Given the crisis that befell the Rajapaksa regime with governing party ministers saying openly that they would not support such a bill, the government stood exposed to humility without a two-thirds majority to approve the proposed legislation.

Attempts by several decision making members of the Rajapaksa government to canvass for votes among the JVP and UNP MPs to build the required two thirds majority to pass the legislation in parliament failed.

However, following lengthy discussions with the JHU members, Rajapaksa government managed to get the party’s consent to the amendment to the Registration of Voters Act despite its call to abolish the provincial councils system in the country. General Secretary of the JHU, Minister Champika Ranawaka has said the passage of the amendment would give voting rights to displaced persons.

Explaining that if the bill passed, it would give the displaced people in the North the right to vote at the upcoming Northern Provincial Council (NPC) polls, Ranawaka said the party would support the bill when it is tabled in parliament on June 6.

“Although we have continuously said that democracy would be eroded if elections to the NPC are held before all the displaced persons are resettled, we decided that the Bill should be passed as it would provide some relief to those displaced from the North after 1983,” he was quoted in the media as saying.

“Still, it would not compensate the displaced people for the lands they had lost prior to being displaced. Therefore, while supporting the Bill, we will push the government to address the needs of the Sinhalese and Muslim people, who had lost their lands as far back as 1977,” Ranawaka has added. However, the Rajapaksa government is of the view that getting the amendments to the voter registration laws would send positive vibes to the country as well as the international community that the government is keen on holding elections to the Northern Province.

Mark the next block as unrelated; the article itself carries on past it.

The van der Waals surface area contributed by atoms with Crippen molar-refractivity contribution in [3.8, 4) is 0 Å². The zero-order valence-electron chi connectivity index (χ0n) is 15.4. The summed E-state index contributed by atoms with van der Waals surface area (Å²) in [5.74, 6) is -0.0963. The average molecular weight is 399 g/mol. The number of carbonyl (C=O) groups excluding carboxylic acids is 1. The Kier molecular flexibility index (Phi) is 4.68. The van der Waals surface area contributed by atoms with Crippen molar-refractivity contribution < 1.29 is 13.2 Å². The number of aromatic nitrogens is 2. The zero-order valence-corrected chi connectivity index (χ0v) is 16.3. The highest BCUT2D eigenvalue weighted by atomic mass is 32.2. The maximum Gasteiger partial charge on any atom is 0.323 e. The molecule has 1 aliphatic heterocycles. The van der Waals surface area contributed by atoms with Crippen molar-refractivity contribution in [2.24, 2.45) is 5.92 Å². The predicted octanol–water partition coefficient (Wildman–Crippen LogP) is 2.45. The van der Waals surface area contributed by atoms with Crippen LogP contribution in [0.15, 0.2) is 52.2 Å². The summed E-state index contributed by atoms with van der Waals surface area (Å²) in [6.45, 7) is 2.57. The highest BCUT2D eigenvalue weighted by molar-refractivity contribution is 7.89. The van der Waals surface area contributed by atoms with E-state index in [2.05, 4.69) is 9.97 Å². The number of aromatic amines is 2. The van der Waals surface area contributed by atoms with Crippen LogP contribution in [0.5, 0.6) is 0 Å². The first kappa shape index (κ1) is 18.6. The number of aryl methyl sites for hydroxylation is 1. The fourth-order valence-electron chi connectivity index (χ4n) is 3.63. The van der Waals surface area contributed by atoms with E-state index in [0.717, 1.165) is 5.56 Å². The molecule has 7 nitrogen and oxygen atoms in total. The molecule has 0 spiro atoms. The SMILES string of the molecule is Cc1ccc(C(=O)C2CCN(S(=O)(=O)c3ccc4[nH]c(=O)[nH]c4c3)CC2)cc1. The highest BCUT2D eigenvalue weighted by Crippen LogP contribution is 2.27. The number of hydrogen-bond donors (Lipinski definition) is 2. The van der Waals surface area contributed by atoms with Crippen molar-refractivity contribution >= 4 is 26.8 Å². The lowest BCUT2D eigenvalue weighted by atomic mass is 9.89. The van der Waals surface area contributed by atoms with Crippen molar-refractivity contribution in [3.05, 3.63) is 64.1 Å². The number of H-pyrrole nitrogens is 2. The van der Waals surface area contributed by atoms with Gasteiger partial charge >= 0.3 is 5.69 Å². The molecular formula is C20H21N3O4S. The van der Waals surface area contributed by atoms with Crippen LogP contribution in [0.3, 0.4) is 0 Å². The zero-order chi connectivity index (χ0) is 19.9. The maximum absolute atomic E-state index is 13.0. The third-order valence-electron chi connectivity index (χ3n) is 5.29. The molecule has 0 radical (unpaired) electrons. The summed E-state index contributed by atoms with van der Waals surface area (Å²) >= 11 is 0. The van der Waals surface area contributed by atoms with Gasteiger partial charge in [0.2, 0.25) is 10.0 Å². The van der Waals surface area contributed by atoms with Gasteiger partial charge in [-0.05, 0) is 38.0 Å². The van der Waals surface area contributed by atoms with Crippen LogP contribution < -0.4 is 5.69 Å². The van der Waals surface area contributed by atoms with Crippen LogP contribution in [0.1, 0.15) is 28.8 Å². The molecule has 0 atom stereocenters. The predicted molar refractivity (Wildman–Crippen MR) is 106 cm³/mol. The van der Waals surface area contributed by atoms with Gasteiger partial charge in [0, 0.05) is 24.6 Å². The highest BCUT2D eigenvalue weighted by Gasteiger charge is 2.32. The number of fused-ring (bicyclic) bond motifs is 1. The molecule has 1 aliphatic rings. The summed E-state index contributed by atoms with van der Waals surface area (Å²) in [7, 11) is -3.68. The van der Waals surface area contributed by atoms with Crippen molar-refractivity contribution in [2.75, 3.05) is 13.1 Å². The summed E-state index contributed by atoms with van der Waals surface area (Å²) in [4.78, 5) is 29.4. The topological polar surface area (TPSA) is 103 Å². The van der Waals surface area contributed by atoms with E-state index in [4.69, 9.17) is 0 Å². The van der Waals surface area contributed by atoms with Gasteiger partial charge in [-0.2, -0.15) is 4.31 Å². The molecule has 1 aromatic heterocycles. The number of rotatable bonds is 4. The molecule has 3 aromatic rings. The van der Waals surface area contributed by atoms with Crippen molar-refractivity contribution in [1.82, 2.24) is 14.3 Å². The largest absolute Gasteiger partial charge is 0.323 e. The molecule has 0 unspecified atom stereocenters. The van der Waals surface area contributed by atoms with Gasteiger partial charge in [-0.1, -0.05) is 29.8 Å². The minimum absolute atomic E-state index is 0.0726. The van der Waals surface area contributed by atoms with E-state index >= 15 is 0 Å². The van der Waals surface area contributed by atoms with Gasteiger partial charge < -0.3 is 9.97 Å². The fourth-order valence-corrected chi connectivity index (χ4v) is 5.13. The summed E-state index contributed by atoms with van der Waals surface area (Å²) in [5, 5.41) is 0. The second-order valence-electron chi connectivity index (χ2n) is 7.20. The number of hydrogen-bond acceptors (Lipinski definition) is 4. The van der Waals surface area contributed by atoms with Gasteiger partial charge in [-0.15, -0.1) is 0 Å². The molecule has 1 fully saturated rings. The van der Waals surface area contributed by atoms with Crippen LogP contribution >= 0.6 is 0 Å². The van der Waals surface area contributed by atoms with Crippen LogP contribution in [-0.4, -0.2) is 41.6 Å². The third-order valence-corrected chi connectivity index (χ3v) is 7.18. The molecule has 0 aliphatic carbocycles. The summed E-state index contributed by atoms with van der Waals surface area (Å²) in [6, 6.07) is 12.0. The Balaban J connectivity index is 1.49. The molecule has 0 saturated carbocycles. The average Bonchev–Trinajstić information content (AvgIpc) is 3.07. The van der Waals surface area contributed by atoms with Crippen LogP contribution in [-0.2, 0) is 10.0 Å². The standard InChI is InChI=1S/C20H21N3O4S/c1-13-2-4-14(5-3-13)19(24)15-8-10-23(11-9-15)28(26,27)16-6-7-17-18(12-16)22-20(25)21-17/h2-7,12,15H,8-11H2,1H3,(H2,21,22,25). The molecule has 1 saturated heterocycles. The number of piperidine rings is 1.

The announcement last week that UN High Commissioner for Human Rights, Navi Pillay would be visiting the country from August 25-31 made the Rajapaksa government realize that it was once again time to pull the perennial rabbit (in the form of the Northern Provincial Council election) out of the hat.Pillay is to submit a report on Sri Lanka at the UN Human Rights Council (UNHRC) sessions as part of the resolution adopted at the Council this March. The Rajapaksa government believes that passing the legislation on voter registration would show the government’s interest in holding the Northern Provincial Council elections while a court case filed against the holding of the elections in the North by another government affiliated party could be used as a delaying tactic to holding the election. Unfortunately for the Rajapaksa government its actions are now quite transparent to the people.

SLFP crisis

Amidst the inter government issues; the clashes within the SLFP are also on an all time high. Senior SLFP members are now openly making statements of the deterioration faced by the party. They lament that there are in fact no powerful SLFP members within the government.
“A majority of the government members who are holding power are not SLFPers, but those who defected from opposition parties. The SLFP is now an empty shell,” a senior SLFP minister said, adding that the real crisis would be when the government is out of power one day and there would not be a party left for the SLFPers. It is in this backdrop that a clash had taken place between trade union leaders of the governing party.
The clash had reportedly taken place at a party organized by Minister Basil Rajapaksa to the governing party members who organized a protest march on May 15th simultaneous to the protest organized by opposition parties and trade unions against the increased electricity tariffs. Head of the SLFP trade unions, Leslie Devendra had clashed with Siripala Amerasinghe who now functions as a coordinator for trade union affairs in the government.

Devendra was angry that a group affiliated to some government ministers was sending media releases and holding press conferences after ignoring the traditional SLFP trade unions.
Amerasinghe serves as the chairman of the Timber Corporation. He was a former JVP parliamentarian and the former head of the Inter Company Employees’ Union.

It is Amerasinghe who has been assigned the task of responding on behalf of the government to media statements issues by the JVP trade unions. Devendra has said that the SLFP trade union leaders have to now dance to the tune of JVPers who had killed Panditha and other SLFP trade union leaders.
More agitations